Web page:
Internet pioneer Yahoo Inc’s first-quarter earnings rose a better-than-expected 28%, driven by cost controls and profits from overseas investments, as investors awaited more information about the company's on-going restructuring.
The net earnings of the California based company rose to a whopping $286 million in the January-March quarter of 2012 mainly by higher search revenues compared to $223 million in the year-ago period.
The company’s revenue excluding traffic acquisition, costs commissions paid to partners increased to $1.08 billion. “In the first quarter, Yahoo’s results came in at the high end of our guidance range and beat consensus on revenue and profits,” Yahoo CEO Scott Thompson said.
He further added, “We also made changes to resize the organisation and establish a new leadership structure to quickly deliver the best user and advertiser experiences at scale,”
With 700 million users, Yahoo has been struggling to increase its share in the internet market amid tough competition from Google and Facebook. Earlier this month the firm said it planned to cut 2,000 staff, 14% of the workforce. Yahoo expects its cost-cutting programme to save $375m (£236m) a year.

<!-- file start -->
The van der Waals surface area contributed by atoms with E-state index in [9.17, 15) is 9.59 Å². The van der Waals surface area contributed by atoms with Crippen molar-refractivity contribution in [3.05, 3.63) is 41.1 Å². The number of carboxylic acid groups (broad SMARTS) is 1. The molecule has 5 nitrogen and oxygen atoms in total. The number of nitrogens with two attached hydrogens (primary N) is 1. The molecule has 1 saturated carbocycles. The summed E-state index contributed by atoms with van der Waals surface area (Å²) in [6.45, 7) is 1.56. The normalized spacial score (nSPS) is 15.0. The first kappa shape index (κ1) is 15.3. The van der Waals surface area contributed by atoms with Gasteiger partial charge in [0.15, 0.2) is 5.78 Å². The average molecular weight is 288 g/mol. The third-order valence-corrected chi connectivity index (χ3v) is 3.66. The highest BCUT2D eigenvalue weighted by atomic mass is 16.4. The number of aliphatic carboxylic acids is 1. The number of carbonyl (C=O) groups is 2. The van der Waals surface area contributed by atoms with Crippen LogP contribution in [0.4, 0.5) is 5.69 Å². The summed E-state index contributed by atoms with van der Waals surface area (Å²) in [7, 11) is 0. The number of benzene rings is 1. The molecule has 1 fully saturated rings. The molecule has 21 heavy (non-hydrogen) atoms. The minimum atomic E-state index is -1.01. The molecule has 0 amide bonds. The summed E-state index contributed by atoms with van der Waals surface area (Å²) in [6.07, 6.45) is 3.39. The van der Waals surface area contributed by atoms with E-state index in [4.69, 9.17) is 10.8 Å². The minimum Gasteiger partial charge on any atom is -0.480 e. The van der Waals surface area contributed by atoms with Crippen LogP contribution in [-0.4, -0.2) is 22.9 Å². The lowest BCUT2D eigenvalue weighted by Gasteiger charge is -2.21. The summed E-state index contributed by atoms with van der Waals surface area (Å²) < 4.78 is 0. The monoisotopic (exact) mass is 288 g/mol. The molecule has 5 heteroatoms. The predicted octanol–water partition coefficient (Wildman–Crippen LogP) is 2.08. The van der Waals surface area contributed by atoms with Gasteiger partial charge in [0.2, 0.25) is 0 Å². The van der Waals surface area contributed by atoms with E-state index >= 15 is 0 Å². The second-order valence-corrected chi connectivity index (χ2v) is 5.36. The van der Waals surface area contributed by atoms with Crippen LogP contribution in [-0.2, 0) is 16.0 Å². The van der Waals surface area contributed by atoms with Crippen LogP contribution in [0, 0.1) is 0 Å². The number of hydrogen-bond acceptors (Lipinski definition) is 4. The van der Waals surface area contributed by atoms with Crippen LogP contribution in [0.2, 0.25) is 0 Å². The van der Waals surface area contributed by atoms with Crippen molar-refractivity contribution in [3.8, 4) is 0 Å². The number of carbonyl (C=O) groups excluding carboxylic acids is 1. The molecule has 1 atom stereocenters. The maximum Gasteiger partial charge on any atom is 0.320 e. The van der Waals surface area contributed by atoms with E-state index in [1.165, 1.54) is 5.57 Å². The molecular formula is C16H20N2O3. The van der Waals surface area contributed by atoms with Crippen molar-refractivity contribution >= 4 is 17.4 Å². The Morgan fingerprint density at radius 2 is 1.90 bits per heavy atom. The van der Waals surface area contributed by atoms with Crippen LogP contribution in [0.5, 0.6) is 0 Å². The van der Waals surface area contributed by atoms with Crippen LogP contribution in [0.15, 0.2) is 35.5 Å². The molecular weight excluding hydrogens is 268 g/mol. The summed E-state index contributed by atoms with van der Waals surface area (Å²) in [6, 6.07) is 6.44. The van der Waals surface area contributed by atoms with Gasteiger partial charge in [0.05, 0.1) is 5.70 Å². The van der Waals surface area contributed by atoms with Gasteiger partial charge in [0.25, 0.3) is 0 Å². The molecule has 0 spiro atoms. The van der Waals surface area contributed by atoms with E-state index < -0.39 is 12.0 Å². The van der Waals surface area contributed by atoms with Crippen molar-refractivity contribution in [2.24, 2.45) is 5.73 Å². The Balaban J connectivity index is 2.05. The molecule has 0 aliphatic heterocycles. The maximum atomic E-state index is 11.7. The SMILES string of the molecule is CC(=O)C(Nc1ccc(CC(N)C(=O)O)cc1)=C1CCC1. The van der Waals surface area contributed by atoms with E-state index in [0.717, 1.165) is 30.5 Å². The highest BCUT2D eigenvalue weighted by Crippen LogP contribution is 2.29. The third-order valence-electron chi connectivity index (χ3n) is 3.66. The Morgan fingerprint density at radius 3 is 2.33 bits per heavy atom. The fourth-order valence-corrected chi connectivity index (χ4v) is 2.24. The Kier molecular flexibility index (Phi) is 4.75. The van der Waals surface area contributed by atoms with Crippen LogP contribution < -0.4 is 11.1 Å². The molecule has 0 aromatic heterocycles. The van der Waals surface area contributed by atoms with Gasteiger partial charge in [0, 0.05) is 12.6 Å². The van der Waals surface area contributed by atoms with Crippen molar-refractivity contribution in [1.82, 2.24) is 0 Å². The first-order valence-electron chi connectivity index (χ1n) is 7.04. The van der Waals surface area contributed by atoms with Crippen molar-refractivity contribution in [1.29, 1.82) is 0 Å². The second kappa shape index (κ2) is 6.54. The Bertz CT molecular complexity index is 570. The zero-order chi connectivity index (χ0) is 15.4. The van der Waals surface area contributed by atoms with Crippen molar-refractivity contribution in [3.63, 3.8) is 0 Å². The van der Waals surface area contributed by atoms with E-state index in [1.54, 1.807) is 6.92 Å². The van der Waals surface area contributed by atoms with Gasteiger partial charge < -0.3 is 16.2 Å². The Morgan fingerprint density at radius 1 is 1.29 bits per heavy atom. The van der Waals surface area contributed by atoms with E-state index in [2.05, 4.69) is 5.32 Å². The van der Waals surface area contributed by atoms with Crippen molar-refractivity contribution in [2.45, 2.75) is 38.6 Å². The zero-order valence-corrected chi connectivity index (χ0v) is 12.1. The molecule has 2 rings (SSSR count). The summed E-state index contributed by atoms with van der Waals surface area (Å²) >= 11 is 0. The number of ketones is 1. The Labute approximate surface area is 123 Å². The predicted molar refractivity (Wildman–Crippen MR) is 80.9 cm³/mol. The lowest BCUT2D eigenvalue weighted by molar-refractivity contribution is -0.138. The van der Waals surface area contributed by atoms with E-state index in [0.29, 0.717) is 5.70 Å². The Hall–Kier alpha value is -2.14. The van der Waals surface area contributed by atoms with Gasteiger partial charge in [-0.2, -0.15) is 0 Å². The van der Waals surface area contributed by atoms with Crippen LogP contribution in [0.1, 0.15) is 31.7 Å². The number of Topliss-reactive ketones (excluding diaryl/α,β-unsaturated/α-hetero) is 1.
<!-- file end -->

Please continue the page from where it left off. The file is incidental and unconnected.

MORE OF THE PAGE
During the quarter, Yahoo’s core display-advertising business was down 4% to $454 million, while search revenue surged by 8% from year-earlier to $384 million in the first quarter of 2012.
Looking ahead, Yahoo expects revenues between $1.03 billion and $1.14 billion, excluding commissions paid to marketing partners for the second quarter. Overall, revenues for the second quarter are expected to be in a range of $1.17 billion to $1.29 billion.
The increase in the profit has been seen since, the arrival of the new CEO who took over in January. Thompson’s credibility has got a boost as he is trying to turn around the long-sputtering Internet company.In Thompson's first full quarter as CEO, Yahoo earned $286 million, or 23 cents per share. That represented a 28 percent increase from net income of $223 million, or 17 cents per share, at the same time last year.
Thompson told analysts Tuesday that the cuts needed to be made because Yahoo had grown too unwieldy. He also said he is in the process of trying to sell about 50 Yahoo products and services that weren't attracting enough traffic to the company's website or producing enough revenue. As Thompson overhauls Yahoo's operations, he is also trying to appease shareholders by selling a portion of the company's roughly 40 percent stake in the China's Alibaba Group
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